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The Dallas restaurant scene is a brutal one. It seems for every exciting concept we gain, another one bites the dust. And while sometimes, sure, you can see the writing on the wall, some restaurant closures have downright shocked local foodies over the years. Here’s a nostalgic look back at some of our favorites that are no longer with us—and where we suggest going to try to fill the void in your (hungry) heart.

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closed dallas restaurants streets fine chicken
Street’s Fine Chicken/Facebook

Miss Sissy’s Southern Kitchen & Bar? Go to Street’s Fine Chicken

I think every Southern millennial with an affinity for fried chicken and shrimp and grits gasped collectively when it was revealed that Sissy’s was shutting its doors. Where else were we supposed to get dressed up and celebrate a best friend’s boozy brunch birthday if not there? And while you can’t re-create the ambience of the posh Southern parlor tucked away on Henderson Avenue (but seriously, do you think they would sell us their darling china?), Street’s Fine Chicken may even beat the similar dishes in a blind taste test. Think pimento cheese fritters, fried chicken and bourbon sriracha meatloaf. And with two locations to choose from, there’s no excuse not to give it a try.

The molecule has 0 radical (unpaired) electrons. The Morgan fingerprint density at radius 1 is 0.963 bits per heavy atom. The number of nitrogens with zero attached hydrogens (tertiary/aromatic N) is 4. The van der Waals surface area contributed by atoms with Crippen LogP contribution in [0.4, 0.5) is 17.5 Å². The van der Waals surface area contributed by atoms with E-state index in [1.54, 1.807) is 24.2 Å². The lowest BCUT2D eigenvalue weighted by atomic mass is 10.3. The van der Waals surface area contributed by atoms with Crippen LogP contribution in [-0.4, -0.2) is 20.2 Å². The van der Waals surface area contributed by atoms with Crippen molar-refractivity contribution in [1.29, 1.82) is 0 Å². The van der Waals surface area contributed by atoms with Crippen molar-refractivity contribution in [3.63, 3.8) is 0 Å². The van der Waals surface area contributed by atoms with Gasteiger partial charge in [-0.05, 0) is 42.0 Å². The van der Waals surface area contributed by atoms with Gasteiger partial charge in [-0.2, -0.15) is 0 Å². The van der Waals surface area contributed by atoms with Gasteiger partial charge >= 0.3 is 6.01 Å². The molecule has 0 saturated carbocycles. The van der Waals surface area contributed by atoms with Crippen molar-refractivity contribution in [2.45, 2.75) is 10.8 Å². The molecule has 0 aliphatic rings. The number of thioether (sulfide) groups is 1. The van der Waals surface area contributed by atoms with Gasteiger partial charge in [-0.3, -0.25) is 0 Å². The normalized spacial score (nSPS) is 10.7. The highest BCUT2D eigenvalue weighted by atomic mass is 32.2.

closed dallas restaurants homewood
Homewood/Facebook

Miss FT33? Go to Homewood